Uber fires 20 employees as it looks to sort harassment problems

The report of the firings initially came from an attorney at the Perkins Coie law firm, which Uber hired to assist in a broader harassment investigation at the company and which made a presentation at the company's weekly staff meeting Tuesday. Much of the recent attention has been garnered by a blog post by a former employee who detailed her experiences of sexual harassment and discrimination while at the company.

Fowler, who worked for Uber from November 2015 to December 2016, outlined in a blogpost allegations including claims that her manager propositioned her for sex when she joined and that a director explained the dwindling numbers of women in her organization by saying "the women of Uber just needed to step up and be better engineers". Uber also said it would dramatically increase management training. The post alleged that she encountered sexism and sexual harassment during her time with the ride-hailing company. It was noted that a majority of these claims arose from the company's San Francisco headquarters.

Separately, Uber announced Tuesday that it had hired Apple marketing executive Bozoma Saint John, who will be Uber's chief brand officer.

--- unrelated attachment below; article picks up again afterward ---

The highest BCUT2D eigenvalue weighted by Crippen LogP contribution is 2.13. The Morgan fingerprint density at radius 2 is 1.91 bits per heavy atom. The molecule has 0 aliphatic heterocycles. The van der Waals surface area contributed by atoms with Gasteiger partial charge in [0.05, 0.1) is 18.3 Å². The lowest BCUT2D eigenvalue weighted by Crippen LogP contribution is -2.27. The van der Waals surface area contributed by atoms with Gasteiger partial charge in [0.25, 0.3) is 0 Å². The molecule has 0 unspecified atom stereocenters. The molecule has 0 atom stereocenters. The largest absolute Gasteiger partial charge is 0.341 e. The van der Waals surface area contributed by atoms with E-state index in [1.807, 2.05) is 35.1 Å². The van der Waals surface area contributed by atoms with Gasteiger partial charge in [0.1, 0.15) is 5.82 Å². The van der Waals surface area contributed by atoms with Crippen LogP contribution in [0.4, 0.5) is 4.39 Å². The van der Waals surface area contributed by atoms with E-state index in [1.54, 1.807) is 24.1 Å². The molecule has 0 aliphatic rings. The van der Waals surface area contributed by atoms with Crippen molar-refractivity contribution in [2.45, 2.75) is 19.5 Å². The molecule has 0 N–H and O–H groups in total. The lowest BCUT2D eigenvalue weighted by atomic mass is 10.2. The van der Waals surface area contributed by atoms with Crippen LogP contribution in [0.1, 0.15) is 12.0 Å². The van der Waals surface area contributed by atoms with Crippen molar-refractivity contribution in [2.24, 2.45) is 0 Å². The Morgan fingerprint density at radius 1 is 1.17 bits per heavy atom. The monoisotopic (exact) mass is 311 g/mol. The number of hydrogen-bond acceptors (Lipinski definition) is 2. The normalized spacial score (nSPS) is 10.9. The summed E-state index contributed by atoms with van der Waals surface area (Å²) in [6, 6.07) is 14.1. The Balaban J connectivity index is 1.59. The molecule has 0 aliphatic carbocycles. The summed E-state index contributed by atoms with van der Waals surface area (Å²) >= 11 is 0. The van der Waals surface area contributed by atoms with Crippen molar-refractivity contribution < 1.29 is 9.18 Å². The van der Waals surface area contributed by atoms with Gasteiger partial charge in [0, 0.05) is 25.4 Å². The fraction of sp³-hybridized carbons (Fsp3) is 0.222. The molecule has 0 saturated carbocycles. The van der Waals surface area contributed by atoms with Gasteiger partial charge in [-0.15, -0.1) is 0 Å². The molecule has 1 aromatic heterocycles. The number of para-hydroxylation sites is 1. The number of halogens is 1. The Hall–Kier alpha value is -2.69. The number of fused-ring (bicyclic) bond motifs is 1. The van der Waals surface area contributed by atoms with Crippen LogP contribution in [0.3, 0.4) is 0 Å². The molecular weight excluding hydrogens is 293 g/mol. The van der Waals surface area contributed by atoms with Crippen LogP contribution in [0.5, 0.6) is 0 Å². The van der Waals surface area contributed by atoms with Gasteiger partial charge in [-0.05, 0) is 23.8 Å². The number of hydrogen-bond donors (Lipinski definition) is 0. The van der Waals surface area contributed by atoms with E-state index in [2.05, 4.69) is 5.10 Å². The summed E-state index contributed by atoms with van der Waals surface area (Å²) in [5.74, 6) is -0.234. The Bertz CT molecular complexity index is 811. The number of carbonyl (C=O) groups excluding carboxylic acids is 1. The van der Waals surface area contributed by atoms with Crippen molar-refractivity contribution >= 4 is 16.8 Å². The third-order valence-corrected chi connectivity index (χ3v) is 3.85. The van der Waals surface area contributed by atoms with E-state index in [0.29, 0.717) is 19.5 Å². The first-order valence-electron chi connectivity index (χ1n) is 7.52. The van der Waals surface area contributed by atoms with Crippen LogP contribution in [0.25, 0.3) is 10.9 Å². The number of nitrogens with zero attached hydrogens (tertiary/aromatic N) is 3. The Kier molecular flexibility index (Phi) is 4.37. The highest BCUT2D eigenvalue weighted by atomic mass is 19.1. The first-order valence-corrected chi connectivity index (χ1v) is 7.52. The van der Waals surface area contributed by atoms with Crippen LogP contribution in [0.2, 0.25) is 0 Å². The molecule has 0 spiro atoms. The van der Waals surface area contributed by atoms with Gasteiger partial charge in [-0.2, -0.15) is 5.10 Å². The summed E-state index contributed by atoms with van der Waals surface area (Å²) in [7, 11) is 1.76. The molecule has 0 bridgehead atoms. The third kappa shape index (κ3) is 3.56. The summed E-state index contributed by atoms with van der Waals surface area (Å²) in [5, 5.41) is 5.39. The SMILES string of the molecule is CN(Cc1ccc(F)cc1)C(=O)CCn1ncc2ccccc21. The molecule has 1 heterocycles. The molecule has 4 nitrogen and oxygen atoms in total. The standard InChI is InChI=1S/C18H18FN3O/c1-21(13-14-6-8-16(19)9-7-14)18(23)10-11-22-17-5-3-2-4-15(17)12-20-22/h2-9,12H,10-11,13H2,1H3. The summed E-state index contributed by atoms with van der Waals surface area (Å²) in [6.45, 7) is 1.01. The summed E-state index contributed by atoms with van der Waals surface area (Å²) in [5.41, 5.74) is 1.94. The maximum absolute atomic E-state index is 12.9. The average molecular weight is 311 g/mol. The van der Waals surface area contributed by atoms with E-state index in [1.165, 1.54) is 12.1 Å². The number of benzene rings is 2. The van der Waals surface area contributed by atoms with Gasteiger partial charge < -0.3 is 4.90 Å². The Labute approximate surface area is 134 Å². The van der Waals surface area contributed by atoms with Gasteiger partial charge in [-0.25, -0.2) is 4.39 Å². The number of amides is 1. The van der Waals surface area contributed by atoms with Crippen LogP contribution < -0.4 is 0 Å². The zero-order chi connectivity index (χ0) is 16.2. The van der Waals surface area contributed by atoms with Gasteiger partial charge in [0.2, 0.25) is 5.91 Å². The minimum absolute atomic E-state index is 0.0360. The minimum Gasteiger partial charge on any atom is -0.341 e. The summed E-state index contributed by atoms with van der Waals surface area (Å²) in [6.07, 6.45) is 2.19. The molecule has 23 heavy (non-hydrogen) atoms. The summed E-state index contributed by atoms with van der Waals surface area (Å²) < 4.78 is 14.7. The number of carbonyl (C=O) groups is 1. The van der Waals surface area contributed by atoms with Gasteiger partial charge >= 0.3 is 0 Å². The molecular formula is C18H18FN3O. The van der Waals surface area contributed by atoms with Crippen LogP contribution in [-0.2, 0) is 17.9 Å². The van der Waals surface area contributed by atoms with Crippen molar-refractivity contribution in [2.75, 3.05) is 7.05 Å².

In addition to the sexual harassment allegations, Uber is the target of lawsuits, boycott threats and a federal investigation into claims that it has used a fake version of its app to thwart authorities. It's also been accused of corporate espionage by Waymo, formerly Google's autonomous vehicle arm.

Despite the limited information at this time, the fact that Uber felt the need to fire 20 people before any information from the investigation has been made public is a poor sign for the company. A further 57 are still being analysed by the law firm brought in by Uber, Perkins Coie LLP. The hotline will remain in operation.

The employee complaints could delay the private $68 billion company's plans to go public.

Problems at Uber are not unusual in the technology industry, given the company's size of more than 14,000 employees, said Wilson, whose firm has done similar work for the biggest tech companies in the nation.

Fowler said she had been sexually harassed by her manager - and that Uber's human resources team had ignored the incidents when she reported it.

  • Zachary Reyes